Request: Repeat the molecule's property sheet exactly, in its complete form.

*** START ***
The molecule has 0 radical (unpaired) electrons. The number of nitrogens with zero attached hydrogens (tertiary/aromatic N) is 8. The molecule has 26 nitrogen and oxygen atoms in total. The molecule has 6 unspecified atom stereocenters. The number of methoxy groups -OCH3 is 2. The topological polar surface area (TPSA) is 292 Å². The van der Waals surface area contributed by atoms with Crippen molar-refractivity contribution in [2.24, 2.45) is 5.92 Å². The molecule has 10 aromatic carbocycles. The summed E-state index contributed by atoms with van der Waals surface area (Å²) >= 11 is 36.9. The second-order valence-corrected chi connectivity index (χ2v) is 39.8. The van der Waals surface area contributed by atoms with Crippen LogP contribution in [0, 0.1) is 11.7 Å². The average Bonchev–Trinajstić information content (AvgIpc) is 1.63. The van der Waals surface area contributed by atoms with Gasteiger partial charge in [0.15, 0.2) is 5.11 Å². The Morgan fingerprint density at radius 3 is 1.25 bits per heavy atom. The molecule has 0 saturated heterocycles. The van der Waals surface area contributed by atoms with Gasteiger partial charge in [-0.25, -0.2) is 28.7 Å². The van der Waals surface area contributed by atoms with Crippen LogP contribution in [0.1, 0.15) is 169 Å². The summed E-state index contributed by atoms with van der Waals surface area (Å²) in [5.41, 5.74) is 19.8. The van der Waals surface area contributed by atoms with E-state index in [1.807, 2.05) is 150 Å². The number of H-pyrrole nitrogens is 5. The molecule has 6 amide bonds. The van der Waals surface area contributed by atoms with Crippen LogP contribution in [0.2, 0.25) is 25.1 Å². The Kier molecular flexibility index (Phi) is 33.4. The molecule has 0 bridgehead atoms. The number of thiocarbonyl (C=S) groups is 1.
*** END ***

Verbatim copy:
The molecule has 0 radical (unpaired) electrons. The number of nitrogens with zero attached hydrogens (tertiary/aromatic N) is 8. The molecule has 26 nitrogen and oxygen atoms in total. The molecule has 6 unspecified atom stereocenters. The number of methoxy groups -OCH3 is 2. The topological polar surface area (TPSA) is 292 Å². The van der Waals surface area contributed by atoms with Crippen molar-refractivity contribution in [2.24, 2.45) is 5.92 Å². The molecule has 10 aromatic carbocycles. The summed E-state index contributed by atoms with van der Waals surface area (Å²) >= 11 is 36.9. The second-order valence-corrected chi connectivity index (χ2v) is 39.8. The van der Waals surface area contributed by atoms with Crippen LogP contribution in [0, 0.1) is 11.7 Å². The average Bonchev–Trinajstić information content (AvgIpc) is 1.63. The van der Waals surface area contributed by atoms with Gasteiger partial charge in [0.15, 0.2) is 5.11 Å². The Morgan fingerprint density at radius 3 is 1.25 bits per heavy atom. The molecule has 0 saturated heterocycles. The van der Waals surface area contributed by atoms with Gasteiger partial charge in [-0.25, -0.2) is 28.7 Å². The van der Waals surface area contributed by atoms with Crippen LogP contribution in [0.1, 0.15) is 169 Å². The summed E-state index contributed by atoms with van der Waals surface area (Å²) in [5.41, 5.74) is 19.8. The van der Waals surface area contributed by atoms with E-state index in [1.807, 2.05) is 150 Å². The number of H-pyrrole nitrogens is 5. The molecule has 6 amide bonds. The van der Waals surface area contributed by atoms with Crippen LogP contribution in [0.2, 0.25) is 25.1 Å². The Kier molecular flexibility index (Phi) is 33.4. The molecule has 0 bridgehead atoms. The number of thiocarbonyl (C=S) groups is 1.